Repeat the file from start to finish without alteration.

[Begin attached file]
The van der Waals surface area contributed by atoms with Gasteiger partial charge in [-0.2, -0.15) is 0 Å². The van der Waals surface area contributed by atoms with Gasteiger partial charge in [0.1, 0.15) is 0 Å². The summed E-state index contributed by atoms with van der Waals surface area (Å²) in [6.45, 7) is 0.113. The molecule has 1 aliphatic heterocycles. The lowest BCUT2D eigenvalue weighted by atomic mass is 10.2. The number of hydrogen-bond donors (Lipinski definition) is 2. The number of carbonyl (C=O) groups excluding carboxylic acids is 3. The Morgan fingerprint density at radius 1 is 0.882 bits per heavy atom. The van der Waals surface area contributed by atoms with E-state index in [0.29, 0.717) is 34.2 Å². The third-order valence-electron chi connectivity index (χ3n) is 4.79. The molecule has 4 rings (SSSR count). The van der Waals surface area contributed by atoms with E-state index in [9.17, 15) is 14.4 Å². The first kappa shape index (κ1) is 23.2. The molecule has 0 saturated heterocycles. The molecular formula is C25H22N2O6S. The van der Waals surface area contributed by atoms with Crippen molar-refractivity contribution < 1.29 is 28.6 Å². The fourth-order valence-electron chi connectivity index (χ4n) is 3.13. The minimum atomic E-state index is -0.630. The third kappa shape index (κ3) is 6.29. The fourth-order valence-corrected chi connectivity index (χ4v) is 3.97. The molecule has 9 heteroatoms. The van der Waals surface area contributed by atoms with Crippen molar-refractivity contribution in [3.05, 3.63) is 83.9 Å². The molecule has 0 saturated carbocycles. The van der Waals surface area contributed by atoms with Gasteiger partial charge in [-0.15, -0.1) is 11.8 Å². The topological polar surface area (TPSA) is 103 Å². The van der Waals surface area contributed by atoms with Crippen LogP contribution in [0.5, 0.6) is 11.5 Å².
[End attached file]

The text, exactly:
The van der Waals surface area contributed by atoms with Gasteiger partial charge in [-0.2, -0.15) is 0 Å². The van der Waals surface area contributed by atoms with Gasteiger partial charge in [0.1, 0.15) is 0 Å². The summed E-state index contributed by atoms with van der Waals surface area (Å²) in [6.45, 7) is 0.113. The molecule has 1 aliphatic heterocycles. The lowest BCUT2D eigenvalue weighted by atomic mass is 10.2. The number of hydrogen-bond donors (Lipinski definition) is 2. The number of carbonyl (C=O) groups excluding carboxylic acids is 3. The Morgan fingerprint density at radius 1 is 0.882 bits per heavy atom. The van der Waals surface area contributed by atoms with E-state index in [0.29, 0.717) is 34.2 Å². The third-order valence-electron chi connectivity index (χ3n) is 4.79. The molecule has 4 rings (SSSR count). The van der Waals surface area contributed by atoms with E-state index in [9.17, 15) is 14.4 Å². The first kappa shape index (κ1) is 23.2. The molecule has 0 saturated heterocycles. The molecular formula is C25H22N2O6S. The van der Waals surface area contributed by atoms with Crippen molar-refractivity contribution < 1.29 is 28.6 Å². The fourth-order valence-electron chi connectivity index (χ4n) is 3.13. The minimum atomic E-state index is -0.630. The third kappa shape index (κ3) is 6.29. The fourth-order valence-corrected chi connectivity index (χ4v) is 3.97. The molecule has 9 heteroatoms. The van der Waals surface area contributed by atoms with Crippen molar-refractivity contribution in [3.05, 3.63) is 83.9 Å². The molecule has 0 saturated carbocycles. The van der Waals surface area contributed by atoms with Gasteiger partial charge in [-0.15, -0.1) is 11.8 Å². The topological polar surface area (TPSA) is 103 Å². The van der Waals surface area contributed by atoms with Crippen LogP contribution in [0.5, 0.6) is 11.5 Å².